Longtime supporter Pearl Jam's Eddie Vedder said, "We are so grateful for the release of these three innocent men through the 'Alford plea,' a plea which essentially exists to right the wrongs of an imperfect system of justice. While we celebrate the freedom of Damien, Jason, and Jessie, we are also mindful that justice has been only half served. Three men lost eighteen years of their lives to a wrongful conviction, and the killer of three young boys has still not been brought to justice. It is my hope that as the West Memphis 3 begin to build their lives anew, the investigation of the real killer is pursued with renewed vigor."

An Alford plea is a rarely used agreement that recognizes the imperfection in the legal system and allows there to be some measure of justice in a case. The defendants plead to the charges, but maintain their innocence. It is similar to a sentence commutation in many ways. The plea deal does not preclude new evidence of their innocence from being presented to authorities leading to a full pardon. The agreement does not include any parole and it completely removes the death sentence. There are some stipulations that the men must not commit a felony during a certain period following the deal or they could be returned to prison.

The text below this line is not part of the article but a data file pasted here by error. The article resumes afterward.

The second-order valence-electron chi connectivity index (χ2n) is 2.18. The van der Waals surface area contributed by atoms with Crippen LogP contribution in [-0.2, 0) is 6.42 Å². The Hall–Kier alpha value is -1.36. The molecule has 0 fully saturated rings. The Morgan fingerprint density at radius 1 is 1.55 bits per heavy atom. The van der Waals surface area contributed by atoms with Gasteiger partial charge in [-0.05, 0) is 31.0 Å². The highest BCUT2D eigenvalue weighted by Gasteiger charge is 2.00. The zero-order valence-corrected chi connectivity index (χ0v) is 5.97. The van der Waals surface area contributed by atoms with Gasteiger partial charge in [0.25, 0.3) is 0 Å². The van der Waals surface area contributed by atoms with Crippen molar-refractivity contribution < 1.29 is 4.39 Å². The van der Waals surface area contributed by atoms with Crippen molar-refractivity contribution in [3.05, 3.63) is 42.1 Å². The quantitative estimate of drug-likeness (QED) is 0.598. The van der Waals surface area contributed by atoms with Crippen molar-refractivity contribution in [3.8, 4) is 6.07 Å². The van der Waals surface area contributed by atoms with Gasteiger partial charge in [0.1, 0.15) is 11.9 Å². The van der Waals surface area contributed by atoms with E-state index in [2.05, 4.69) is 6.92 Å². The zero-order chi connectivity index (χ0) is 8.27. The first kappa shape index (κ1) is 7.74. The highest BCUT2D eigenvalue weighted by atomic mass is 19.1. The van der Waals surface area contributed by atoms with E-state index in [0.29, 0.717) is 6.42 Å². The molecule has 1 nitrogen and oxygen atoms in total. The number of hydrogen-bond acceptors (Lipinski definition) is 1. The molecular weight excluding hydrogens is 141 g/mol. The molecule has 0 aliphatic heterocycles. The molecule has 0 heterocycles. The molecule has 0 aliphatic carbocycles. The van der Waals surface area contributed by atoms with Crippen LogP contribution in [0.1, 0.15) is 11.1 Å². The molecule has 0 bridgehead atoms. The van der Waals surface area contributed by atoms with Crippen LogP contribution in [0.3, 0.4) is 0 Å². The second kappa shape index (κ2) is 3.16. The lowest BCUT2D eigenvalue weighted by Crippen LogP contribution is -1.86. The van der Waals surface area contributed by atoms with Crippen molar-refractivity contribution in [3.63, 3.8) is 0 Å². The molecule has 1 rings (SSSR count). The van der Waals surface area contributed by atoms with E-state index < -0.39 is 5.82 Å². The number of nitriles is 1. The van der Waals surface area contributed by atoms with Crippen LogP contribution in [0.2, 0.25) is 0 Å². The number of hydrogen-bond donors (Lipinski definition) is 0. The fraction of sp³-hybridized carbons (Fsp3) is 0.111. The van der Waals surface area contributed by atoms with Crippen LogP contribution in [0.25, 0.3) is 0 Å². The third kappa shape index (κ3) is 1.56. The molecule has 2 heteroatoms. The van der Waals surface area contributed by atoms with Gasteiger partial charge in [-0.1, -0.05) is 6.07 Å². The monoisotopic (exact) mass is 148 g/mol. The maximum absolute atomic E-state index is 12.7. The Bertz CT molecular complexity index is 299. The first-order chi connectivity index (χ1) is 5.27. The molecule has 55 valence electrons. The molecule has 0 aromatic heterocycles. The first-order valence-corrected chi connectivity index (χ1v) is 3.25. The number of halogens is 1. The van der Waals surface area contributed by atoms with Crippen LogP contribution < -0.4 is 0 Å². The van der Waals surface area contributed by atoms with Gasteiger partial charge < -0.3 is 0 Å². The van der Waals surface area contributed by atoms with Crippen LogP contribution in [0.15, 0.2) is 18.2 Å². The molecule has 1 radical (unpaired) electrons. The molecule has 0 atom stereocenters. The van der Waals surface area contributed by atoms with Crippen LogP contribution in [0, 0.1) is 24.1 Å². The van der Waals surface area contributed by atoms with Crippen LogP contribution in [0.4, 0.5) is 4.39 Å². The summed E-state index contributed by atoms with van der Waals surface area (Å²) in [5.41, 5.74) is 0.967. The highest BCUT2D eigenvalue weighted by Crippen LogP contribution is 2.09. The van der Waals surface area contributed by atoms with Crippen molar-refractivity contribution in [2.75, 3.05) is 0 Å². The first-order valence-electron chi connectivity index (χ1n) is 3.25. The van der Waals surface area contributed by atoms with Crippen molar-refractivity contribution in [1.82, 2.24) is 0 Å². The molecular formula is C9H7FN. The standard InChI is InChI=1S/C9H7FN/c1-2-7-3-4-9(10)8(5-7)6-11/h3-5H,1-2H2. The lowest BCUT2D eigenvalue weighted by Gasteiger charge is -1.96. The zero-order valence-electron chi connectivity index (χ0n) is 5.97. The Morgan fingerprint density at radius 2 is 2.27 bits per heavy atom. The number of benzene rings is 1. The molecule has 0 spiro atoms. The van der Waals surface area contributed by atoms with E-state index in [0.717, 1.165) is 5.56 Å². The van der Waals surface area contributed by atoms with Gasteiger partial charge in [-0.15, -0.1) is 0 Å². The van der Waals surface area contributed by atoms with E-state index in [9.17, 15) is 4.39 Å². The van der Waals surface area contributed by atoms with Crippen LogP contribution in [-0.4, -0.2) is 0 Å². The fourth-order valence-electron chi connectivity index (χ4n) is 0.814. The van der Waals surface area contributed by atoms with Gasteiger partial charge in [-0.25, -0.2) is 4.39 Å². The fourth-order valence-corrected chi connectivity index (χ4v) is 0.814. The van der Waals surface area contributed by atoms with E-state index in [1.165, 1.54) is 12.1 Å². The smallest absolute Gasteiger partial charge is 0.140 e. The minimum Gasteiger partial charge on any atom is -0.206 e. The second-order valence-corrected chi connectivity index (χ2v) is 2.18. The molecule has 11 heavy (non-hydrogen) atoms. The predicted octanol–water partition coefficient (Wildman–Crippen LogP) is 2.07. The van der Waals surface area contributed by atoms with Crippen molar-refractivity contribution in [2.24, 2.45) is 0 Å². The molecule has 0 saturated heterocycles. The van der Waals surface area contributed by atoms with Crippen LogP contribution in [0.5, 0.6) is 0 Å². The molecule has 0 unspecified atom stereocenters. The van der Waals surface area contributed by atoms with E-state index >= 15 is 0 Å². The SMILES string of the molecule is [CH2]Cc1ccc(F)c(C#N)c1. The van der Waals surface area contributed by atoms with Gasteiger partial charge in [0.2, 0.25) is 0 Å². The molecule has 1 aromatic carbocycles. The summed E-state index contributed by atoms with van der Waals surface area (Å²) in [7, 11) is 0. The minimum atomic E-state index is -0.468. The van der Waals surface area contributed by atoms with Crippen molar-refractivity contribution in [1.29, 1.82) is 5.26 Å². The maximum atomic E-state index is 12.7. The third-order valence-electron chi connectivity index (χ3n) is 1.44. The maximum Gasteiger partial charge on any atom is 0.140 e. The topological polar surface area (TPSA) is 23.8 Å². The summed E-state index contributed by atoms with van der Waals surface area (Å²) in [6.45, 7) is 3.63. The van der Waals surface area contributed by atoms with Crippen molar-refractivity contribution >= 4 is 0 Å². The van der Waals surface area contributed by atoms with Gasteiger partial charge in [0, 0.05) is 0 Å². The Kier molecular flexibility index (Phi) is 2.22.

This stunning development was the basis of negotiations initiated between Echols's attorneys Stephen Braga and Patrick Benca and the prosecutor's office, and included Jessie Misskelley's attorneys, Michael Burt and Jeff Rosenzweig, and Jason Baldwin's attorneys, John Phillipsborn and Blake Hendrix. The legal work of Echols's attorneys Dennis Riordan and Don Horgan was instrumental in convincing the Arkansas Supreme Court to rule favorably in the case. (www.wm3.org, www.falseconfessions.org)

Longtime friends from the music and entertainment community with a long history and passionate commitment to freeing these men include Eddie Vedder and Pearl Jam, Natalie Maines, Henry Rollins, Johnny Depp, Patti Smith, Kelly Curtis, Simon Renshaw, Nicole Vandenberg, Sarah Seiler, Jacob Pitts, Margaret Cho, Ben Harper, Joseph Arthur, Dani Harrison, Ruth and Bill Carter, the late Lisa Blount, Ray McKinnon and many others. They have been joined by tens of thousands of grass roots supporters from around the globe.